Last week FCC boss Tom Wheeler stated that he found Verizon's efforts to throttle unlimited LTE users unless they move to a metered billing plan "disturbing
," expressing concern that Verizon was using network management to drive profits, not to protect the network. Verizon's response was effectively everybody is doing it
, the company highlighting similar practices by T-Mobile, AT&T and Sprint.
That response appears to not have sat well with the FCC boss.
"'All the kids do it' was never something that worked with me when I was growing up and it didn’t work with my kids," Wheeler told reporters today
. "My concern in this instance is that it is moving from engineering and technological issues into business issues," he said.
Verizon does have a legitimate point that Wheeler oddly appears to be singling out Verizon, when other wireless ISPs engage in similar behavior. Then again, it wasn't all the other carriers that sued the FCC in court to strip away network neutrality protections.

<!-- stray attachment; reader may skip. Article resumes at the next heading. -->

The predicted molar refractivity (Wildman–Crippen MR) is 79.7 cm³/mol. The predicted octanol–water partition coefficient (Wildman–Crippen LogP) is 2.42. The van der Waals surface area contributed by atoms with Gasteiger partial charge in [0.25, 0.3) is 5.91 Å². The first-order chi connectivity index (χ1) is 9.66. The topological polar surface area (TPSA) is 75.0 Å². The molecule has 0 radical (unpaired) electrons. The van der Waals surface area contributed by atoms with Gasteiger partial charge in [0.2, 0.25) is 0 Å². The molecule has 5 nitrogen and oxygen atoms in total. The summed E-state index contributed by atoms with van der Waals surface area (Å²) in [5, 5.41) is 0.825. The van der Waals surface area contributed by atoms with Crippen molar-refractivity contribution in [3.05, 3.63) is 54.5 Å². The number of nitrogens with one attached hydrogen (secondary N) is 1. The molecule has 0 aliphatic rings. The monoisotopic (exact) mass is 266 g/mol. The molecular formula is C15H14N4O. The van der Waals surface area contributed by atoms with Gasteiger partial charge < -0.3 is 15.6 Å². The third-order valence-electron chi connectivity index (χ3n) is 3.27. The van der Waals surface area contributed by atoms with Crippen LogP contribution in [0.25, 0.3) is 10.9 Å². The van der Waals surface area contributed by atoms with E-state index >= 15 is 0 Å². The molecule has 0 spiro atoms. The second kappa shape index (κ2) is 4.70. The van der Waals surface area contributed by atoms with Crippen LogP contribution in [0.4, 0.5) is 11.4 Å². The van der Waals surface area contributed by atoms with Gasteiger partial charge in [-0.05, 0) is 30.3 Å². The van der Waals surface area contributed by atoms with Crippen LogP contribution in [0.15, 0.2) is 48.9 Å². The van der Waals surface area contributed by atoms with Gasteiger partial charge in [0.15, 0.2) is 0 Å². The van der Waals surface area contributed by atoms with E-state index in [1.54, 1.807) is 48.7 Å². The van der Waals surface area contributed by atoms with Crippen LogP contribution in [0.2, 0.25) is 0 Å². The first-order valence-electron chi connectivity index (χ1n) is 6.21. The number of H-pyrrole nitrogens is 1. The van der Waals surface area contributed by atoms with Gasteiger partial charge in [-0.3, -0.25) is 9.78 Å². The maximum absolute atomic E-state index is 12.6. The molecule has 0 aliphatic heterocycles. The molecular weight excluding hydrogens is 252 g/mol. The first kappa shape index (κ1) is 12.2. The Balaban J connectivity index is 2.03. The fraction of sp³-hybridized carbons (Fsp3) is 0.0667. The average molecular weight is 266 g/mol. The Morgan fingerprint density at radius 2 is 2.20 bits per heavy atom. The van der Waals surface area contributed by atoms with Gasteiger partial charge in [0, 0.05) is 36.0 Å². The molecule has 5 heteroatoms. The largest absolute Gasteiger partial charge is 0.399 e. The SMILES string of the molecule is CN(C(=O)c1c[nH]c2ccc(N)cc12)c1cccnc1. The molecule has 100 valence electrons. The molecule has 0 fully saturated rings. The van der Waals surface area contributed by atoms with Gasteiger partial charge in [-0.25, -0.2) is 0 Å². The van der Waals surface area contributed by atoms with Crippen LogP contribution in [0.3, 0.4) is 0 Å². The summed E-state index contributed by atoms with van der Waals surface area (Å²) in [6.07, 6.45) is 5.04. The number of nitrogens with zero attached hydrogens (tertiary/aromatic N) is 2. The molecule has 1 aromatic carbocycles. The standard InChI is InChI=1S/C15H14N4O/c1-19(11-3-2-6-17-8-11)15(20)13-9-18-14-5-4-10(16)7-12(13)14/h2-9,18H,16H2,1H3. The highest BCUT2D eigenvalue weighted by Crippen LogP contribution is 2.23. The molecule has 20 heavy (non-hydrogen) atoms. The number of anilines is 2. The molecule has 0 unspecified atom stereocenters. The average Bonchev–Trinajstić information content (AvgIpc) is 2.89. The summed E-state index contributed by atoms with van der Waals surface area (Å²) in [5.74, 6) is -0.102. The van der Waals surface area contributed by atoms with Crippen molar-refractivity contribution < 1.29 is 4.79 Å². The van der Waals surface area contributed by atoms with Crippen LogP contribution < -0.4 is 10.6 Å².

Of course, wireline and wireless carriers have used network congestion as a bogeyman to justify all manner of anti-competitive behavior and profit grabs for most of the decade
, leading one to wonder if this realization is new to Wheeler. Using network congestion or faux-technical justifications to justify cash grabs or turf protection is kind of what Verizon does best
if you've tracked the history of the company (remember their war on competing GPS apps? Wi-Fi tethering? Google Wallet?).
Curiously, the only remaining restriction left in the rules that didn't get stripped away by the court loss was the one covering transparency. Consumer group Public Knowledge this week filed a formal complaint with the FCC
arguing that all four major wireless carriers are violating the provision courtesy of murky network management practices. Former PK President Gigi Sohn sits as one of Wheeler's current advisers, making it pretty clear that transparency will be Wheeler's attack vector moving forward.